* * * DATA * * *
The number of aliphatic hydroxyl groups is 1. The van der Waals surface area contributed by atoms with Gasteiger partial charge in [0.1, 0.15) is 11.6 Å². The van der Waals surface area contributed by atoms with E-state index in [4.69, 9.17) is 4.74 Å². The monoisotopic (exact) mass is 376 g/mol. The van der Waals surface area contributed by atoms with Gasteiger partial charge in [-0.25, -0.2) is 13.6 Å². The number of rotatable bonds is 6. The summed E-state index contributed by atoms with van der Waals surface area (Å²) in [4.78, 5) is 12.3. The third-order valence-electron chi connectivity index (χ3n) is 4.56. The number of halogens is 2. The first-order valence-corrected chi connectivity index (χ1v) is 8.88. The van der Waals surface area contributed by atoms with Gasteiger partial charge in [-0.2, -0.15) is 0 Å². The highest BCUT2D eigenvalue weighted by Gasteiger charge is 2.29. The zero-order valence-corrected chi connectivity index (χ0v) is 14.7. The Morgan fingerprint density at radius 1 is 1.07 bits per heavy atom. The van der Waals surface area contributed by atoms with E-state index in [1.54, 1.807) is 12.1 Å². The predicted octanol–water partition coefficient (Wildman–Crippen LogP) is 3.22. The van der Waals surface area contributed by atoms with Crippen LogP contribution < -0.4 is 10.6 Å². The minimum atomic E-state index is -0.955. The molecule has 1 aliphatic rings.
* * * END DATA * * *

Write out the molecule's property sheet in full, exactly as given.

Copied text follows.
The number of aliphatic hydroxyl groups is 1. The van der Waals surface area contributed by atoms with Gasteiger partial charge in [0.1, 0.15) is 11.6 Å². The van der Waals surface area contributed by atoms with E-state index in [4.69, 9.17) is 4.74 Å². The monoisotopic (exact) mass is 376 g/mol. The van der Waals surface area contributed by atoms with Gasteiger partial charge in [-0.25, -0.2) is 13.6 Å². The number of rotatable bonds is 6. The summed E-state index contributed by atoms with van der Waals surface area (Å²) in [4.78, 5) is 12.3. The third-order valence-electron chi connectivity index (χ3n) is 4.56. The number of halogens is 2. The first-order valence-corrected chi connectivity index (χ1v) is 8.88. The van der Waals surface area contributed by atoms with Gasteiger partial charge in [-0.2, -0.15) is 0 Å². The highest BCUT2D eigenvalue weighted by Gasteiger charge is 2.29. The zero-order valence-corrected chi connectivity index (χ0v) is 14.7. The Morgan fingerprint density at radius 1 is 1.07 bits per heavy atom. The van der Waals surface area contributed by atoms with E-state index in [1.54, 1.807) is 12.1 Å². The predicted octanol–water partition coefficient (Wildman–Crippen LogP) is 3.22. The van der Waals surface area contributed by atoms with Crippen LogP contribution < -0.4 is 10.6 Å². The minimum atomic E-state index is -0.955. The molecule has 1 aliphatic rings.